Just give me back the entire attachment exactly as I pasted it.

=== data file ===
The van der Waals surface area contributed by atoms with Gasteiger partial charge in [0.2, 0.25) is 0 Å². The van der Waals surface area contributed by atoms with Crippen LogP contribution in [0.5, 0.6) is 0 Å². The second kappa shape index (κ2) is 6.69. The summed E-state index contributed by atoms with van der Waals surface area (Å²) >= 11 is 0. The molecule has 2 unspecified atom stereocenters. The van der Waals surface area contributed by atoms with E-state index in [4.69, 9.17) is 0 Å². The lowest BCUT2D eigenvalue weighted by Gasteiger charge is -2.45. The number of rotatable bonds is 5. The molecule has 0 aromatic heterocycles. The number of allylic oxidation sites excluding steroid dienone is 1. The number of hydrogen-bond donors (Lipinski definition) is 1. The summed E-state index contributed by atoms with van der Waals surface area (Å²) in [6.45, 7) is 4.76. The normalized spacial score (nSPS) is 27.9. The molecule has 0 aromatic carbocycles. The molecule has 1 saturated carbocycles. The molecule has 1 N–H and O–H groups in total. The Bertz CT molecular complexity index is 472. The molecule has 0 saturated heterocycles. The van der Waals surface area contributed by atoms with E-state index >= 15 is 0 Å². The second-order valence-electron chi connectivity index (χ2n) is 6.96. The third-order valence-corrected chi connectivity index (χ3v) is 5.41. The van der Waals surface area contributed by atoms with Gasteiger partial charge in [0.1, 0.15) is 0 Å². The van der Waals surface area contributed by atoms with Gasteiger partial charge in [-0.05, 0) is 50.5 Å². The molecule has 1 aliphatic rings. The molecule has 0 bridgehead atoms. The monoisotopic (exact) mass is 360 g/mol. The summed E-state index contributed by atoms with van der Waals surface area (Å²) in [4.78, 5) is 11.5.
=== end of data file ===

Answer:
The van der Waals surface area contributed by atoms with Gasteiger partial charge in [0.2, 0.25) is 0 Å². The van der Waals surface area contributed by atoms with Crippen LogP contribution in [0.5, 0.6) is 0 Å². The second kappa shape index (κ2) is 6.69. The summed E-state index contributed by atoms with van der Waals surface area (Å²) >= 11 is 0. The molecule has 2 unspecified atom stereocenters. The van der Waals surface area contributed by atoms with E-state index in [4.69, 9.17) is 0 Å². The lowest BCUT2D eigenvalue weighted by Gasteiger charge is -2.45. The number of rotatable bonds is 5. The molecule has 0 aromatic heterocycles. The number of allylic oxidation sites excluding steroid dienone is 1. The number of hydrogen-bond donors (Lipinski definition) is 1. The summed E-state index contributed by atoms with van der Waals surface area (Å²) in [6.45, 7) is 4.76. The normalized spacial score (nSPS) is 27.9. The molecule has 0 aromatic carbocycles. The molecule has 1 saturated carbocycles. The molecule has 1 N–H and O–H groups in total. The Bertz CT molecular complexity index is 472. The molecule has 0 saturated heterocycles. The van der Waals surface area contributed by atoms with E-state index >= 15 is 0 Å². The second-order valence-electron chi connectivity index (χ2n) is 6.96. The third-order valence-corrected chi connectivity index (χ3v) is 5.41. The van der Waals surface area contributed by atoms with Gasteiger partial charge in [0.1, 0.15) is 0 Å². The van der Waals surface area contributed by atoms with Gasteiger partial charge in [-0.05, 0) is 50.5 Å². The molecule has 1 aliphatic rings. The molecule has 0 bridgehead atoms. The monoisotopic (exact) mass is 360 g/mol. The summed E-state index contributed by atoms with van der Waals surface area (Å²) in [4.78, 5) is 11.5.